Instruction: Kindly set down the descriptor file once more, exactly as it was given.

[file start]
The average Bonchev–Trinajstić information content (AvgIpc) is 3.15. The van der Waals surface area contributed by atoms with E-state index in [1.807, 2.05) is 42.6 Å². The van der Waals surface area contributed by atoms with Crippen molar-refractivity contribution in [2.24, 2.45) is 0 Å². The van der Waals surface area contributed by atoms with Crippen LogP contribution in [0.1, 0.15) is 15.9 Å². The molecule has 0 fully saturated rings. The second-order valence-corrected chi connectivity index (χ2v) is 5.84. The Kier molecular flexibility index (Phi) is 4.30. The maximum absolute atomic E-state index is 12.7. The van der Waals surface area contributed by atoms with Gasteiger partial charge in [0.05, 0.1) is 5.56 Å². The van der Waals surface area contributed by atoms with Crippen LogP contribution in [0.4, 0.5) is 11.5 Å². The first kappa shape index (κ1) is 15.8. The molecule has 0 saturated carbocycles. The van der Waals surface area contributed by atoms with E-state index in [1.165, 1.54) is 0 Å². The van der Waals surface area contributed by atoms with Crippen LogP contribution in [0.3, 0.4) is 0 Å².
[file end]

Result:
The average Bonchev–Trinajstić information content (AvgIpc) is 3.15. The van der Waals surface area contributed by atoms with E-state index in [1.807, 2.05) is 42.6 Å². The van der Waals surface area contributed by atoms with Crippen molar-refractivity contribution in [2.24, 2.45) is 0 Å². The van der Waals surface area contributed by atoms with Crippen LogP contribution in [0.1, 0.15) is 15.9 Å². The molecule has 0 fully saturated rings. The second-order valence-corrected chi connectivity index (χ2v) is 5.84. The Kier molecular flexibility index (Phi) is 4.30. The maximum absolute atomic E-state index is 12.7. The van der Waals surface area contributed by atoms with Gasteiger partial charge in [0.05, 0.1) is 5.56 Å². The van der Waals surface area contributed by atoms with Crippen LogP contribution in [0.4, 0.5) is 11.5 Å². The first kappa shape index (κ1) is 15.8. The molecule has 0 saturated carbocycles. The van der Waals surface area contributed by atoms with E-state index in [1.165, 1.54) is 0 Å². The van der Waals surface area contributed by atoms with Crippen LogP contribution in [0.3, 0.4) is 0 Å².